As already discussed, the membership of FRC should be broad and come from wide constituency to ensure that public interest is adequately represented. The presence of a management accountant (FCMA/ACMA) on the proposed Finance Reporting body is highly recommended as per international practice. The Public Company Accounting Oversight Board (PCAOB) has five members on the board including the chairman, out of which one member; Jeanette M. Franzel also holds the qualification of a ‘certified management accountant (CMA)’. She is on the board of PCAOB since 2012 and making efforts towards overseeing audits of public companies in order to protect the interests of investors in the US. Similarly, in Sri Lanka, three members of the Sri Lanka Accounting and Auditing Standards Monitoring Board (SLAASMB) viz S N Jayasinghe, PL C Peiris and N Sivapragasam are ‘certified management accountants (FCMAs) by qualification. Furthermore, in the Botswana Accounting Oversight Authority, one member namely Ramasedi is an FCMA from CIMA UK. These examples are ample proof of the fact that management accountants have vital role of audit oversight boards. It also testifies that wherever recognised bodies of management accounting profession exists like in the US, Britain, Canada, Australia, Sri Lanka, etc, the nominated members of such bodies are a part of the financial reporting authorities.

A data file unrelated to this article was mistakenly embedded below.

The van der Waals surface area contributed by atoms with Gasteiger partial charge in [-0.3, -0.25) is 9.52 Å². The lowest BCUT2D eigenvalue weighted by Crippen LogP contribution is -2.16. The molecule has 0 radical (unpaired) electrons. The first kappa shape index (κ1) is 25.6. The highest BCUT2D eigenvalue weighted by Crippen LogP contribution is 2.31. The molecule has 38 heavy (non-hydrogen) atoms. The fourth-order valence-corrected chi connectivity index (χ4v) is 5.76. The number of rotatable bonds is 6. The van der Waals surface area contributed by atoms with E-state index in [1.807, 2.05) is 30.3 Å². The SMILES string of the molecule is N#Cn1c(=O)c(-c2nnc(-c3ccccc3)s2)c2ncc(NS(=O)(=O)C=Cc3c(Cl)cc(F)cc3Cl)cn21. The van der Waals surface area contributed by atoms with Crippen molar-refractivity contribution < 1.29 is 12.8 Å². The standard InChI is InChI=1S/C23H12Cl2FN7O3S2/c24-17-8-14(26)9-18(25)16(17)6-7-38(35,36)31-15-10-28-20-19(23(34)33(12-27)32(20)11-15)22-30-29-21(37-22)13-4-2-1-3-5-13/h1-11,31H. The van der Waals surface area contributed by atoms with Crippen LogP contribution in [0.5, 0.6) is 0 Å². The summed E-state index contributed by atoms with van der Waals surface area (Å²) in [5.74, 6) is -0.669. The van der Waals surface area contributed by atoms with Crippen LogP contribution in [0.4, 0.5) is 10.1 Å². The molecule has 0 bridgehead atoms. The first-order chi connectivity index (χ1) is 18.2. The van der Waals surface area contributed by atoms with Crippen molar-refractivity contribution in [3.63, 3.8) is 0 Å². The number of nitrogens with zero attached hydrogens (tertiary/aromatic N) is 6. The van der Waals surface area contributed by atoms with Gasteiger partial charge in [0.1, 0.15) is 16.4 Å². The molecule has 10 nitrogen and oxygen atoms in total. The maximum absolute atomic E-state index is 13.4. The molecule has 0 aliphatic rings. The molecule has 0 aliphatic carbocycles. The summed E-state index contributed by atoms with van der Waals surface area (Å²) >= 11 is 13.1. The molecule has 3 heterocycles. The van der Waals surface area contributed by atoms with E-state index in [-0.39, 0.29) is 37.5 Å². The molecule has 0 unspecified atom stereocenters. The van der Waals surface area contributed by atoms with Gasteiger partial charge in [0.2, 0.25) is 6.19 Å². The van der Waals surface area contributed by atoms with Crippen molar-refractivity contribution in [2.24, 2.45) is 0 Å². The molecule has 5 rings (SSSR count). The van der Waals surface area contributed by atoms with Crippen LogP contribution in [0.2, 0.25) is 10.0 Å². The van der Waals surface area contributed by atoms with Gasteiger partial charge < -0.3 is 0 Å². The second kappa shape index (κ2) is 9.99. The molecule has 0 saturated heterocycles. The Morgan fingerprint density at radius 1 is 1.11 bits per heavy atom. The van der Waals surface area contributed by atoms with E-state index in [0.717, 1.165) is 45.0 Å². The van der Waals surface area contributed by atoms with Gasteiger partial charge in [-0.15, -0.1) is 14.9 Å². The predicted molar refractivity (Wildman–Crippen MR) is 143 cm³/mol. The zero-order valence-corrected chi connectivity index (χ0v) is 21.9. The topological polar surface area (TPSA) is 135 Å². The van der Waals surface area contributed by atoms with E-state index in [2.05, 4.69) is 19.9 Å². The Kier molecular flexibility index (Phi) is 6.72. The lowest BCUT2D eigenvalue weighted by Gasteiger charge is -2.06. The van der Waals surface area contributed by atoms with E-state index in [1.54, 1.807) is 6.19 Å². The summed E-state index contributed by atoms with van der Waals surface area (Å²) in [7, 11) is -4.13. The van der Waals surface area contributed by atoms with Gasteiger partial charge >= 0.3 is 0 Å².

Lastly, it may be clarified that this article must not be construed as a vilification campaign against any profession or institution rather it is meant only to engage all the stakeholders for paving the way for developing a sound policy and autonomous regulatory framework in order to safeguard private sector and investments in the country.

It is concluded that the regulation of profession under the supervision of an independent public oversight system would definitely lead to strengthening public confidence in the accounting profession. This would also raise the performance, quality as well as independency and objectivity of auditing profession.

(Concluded)

Published in The Express Tribune, September 17th, 2017.